TJ Steadman then wrote:
Some argue that perhaps all people of ancient times were bigger than modern man. If that were the case, the writers of the Old Testament would have thought nothing of the size of the men described and would not have bothered to make any contrast with other men as though they were any different.
It is obvious that where the Scripture describes giants it does not speak of them as ordinary men. The giants were real, and they were spectacular.
Were they 450-foot monsters like the book of 1 Enoch would have us believe? Even the 36-foot giants imagined in Internet conspiracy theory videos are too much for any realistic and well-grounded Bible believer. Most Bible versions quote Goliath’s height at six cubits and a span.
I do not know who “Some” are but I see no reliable evidence for that “all people of ancient times were bigger than modern man.”
Yet, I also do not see that “the writers of the Old Testament” make much of a contrast: again, they call some people “tall” or “of great stature” and neither of the merely to specific heights mentioned in the whole Bible—which one would imagine were specifically specified due to being so unusual—even make it to 8 ft (which is just like modern day pro basketball players since none of them quite make it to 8 ft).
Analyzing the sentence, “It is obvious that where the Scripture describes giants it does not speak of them as ordinary men. The giants were real, and they were spectacular” we must biblically read it as that “It is obvious that where the Scripture describes giants” meaning what Nephilim or Rephaim or gibborim or a reference to height (inches taller, feet taller, entire body lengths taller) or that Nephilim or Rephaim or gibborim were taller than average (by however much) which would be an utterly generic claim “it” most certainly “does…speak of them as ordinary men” since Rephaim are 100% human, gibborim merely means might/mighty, and we have no reliable physical description of Nephilim.
Thus, that “The giants were real, and they were spectacular” is generic enough to be a meaningless statement.
1 Enoch aka Ethiopic Enoch actually states “three thousand ells is their height” (7:2) and while it is thought that an ell ranges from 27-45 inches this rage results in then being 81,000-135,000 ft. or 15.3-25.6 mi. (yes, miles) tall (see my book In Consideration of the Book(s) of Enoch). As for the “Internet conspiracy theory videos,” how do I just know he is referring to Rob Skiba and those who parrot him?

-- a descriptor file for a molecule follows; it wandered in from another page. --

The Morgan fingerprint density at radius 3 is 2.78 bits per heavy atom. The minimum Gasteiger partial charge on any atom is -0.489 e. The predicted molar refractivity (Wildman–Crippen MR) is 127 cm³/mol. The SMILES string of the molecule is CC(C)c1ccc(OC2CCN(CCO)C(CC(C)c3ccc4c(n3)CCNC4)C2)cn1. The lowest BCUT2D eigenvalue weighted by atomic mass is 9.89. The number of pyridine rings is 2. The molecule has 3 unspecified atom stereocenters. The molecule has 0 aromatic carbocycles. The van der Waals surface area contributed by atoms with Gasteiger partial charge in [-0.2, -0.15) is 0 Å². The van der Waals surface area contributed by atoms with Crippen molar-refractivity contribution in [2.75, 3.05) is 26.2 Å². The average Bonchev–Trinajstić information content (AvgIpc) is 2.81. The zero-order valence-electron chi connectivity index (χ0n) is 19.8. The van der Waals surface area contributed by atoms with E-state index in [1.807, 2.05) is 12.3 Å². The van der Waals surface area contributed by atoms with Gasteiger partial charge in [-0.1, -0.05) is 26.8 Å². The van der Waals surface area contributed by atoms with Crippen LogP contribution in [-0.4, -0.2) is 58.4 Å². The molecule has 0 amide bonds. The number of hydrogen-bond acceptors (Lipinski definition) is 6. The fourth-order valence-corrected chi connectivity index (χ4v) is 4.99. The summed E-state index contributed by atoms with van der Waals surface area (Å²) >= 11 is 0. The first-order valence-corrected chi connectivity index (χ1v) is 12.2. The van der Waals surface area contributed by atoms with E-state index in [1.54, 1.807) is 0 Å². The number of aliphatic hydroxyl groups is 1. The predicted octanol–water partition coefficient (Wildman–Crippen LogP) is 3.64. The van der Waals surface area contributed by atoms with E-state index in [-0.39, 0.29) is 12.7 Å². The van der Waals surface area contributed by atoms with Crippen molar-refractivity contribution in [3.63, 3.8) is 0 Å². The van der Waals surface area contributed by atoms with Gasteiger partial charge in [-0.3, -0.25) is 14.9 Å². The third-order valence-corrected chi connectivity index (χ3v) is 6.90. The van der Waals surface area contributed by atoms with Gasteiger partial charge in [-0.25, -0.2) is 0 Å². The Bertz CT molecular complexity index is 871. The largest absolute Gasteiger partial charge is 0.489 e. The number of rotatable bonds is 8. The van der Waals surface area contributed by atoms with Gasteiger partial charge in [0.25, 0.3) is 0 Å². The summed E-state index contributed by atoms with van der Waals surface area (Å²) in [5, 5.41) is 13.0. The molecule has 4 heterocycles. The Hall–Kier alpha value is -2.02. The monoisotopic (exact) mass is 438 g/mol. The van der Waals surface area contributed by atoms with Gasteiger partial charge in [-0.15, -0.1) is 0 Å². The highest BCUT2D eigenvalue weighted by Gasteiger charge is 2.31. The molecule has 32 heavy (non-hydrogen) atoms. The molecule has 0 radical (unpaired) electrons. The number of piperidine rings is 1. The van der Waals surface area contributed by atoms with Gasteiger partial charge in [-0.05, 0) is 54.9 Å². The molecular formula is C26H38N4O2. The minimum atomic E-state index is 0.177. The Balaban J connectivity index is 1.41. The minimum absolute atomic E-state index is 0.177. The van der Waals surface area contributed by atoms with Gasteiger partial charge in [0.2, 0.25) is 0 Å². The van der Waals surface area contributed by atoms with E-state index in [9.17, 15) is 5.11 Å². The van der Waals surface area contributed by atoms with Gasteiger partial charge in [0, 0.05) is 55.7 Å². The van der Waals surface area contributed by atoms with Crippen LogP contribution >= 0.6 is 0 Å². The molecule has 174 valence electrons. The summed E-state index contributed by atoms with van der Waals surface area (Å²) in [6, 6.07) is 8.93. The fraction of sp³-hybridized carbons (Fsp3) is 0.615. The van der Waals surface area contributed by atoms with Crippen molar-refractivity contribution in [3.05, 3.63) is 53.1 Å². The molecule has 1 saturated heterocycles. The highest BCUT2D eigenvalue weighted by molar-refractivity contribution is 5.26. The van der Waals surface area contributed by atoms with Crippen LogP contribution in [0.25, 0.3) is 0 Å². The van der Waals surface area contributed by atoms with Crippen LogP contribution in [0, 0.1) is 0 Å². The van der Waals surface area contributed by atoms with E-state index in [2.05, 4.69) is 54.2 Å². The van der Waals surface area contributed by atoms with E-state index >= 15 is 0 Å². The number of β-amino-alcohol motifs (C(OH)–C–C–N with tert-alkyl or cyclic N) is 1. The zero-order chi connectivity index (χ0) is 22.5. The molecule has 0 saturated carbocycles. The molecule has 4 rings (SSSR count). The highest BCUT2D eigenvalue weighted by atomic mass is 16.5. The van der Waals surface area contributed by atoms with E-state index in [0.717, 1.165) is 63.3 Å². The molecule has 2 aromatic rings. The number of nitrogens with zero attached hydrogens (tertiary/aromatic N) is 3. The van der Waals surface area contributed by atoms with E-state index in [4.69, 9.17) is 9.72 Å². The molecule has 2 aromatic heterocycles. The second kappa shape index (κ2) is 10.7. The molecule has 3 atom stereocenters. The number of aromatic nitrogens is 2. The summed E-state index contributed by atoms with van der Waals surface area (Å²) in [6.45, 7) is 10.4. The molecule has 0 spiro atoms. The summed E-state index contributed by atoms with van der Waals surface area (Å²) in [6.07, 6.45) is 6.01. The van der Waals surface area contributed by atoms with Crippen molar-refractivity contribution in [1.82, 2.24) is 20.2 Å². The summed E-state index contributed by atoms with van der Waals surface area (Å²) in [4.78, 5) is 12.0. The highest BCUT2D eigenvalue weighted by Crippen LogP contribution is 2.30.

To the statement I just commented upon, he attached this footnote:
It is commonly assumed that in units of length, the traditional cubit of 18 inches or 45cm would have been in used during the time of the Kings; however some argue the Greek LXX most likely employs the royal Egyptian cubit because it was translated as a means of preserving the Scripture in the common language of its time for an Egyptian audience, which it is argued would necessitate an attempt at approximate unit conversion.
The LXX takes similar liberties elsewhere, updating place names for the benefit of its contemporary readership, so the idea of units of measure also being updated is not implausible. The royal Egyptian cubit equals roughly 52.4cm or 20.62 inches, and the span is half a cubit, 26.2cm or 10.31 inches. The unit is based on the measurement of a typical forearm, from elbow to fingertip.
This would make the typical Israelite cubit (based on the average male Israelite stature of 5’3″) more like 16″ or 40cm, and the span 8″ or 20cm. The date of the events does not necessarily indicate any certainty of the measure in use because of the fact that the date of authorship (and any later redaction or editing) may have influenced the measurement actually preserved in the record.
It certainly is likely that the LXX is using longer cubits which, of course, means that we should be less impressed by its sizes—but what sizes, the size of the only two people’s heights specified therein? The LXX still has Goliath at just shy of 7 ft—which yes, would be quite tall compared to 5.0-5.3 ft.
TJ Steadman wrote:
But that was not the last that Israel would see of the Amalekites. As the Israelites approached the Promised Land, they sent spies ahead of them; this was not a good move because they had not been directed to do so by Yahweh.
And in that same vein, the failures of Israel began to multiply. The spies brought a mostly fearful and faithless report back on account of the understandably genuine concerns that there were giants in the land equipped.
Actually, Num 13 begins with “And the Lord spake unto Moses, saying, Send thou men, that they may search the land of Canaan, which I give unto the children of Israel.”
Overall, this was an issue of that “The” ten” spies brought a mostly fearful and faithless” evil/bad “report back on account of the understandably genuine concerns that” as the original/as is report had it, “the people be strong that dwell in the land, and the cities are walled” which led to a fear-mongering scare-tact tall tale of the “Don’t go in the woods” sort when thy took it up a notch seeing themselves being up against the wall.
Lastly, beyond any and all of this, during out debate TJ Steadman argued that it was a redactor who, millennia later during the Babylonian exile, inserted the Aramaic term naphiyla into Num 13:33—even though there is no textual evidence of that—so that we know not what the ten spies actually stated which ends up discrediting his entire case—beyond all of the other reasons I noted for discrediting it.
My well gone through copy of Steadman’s book
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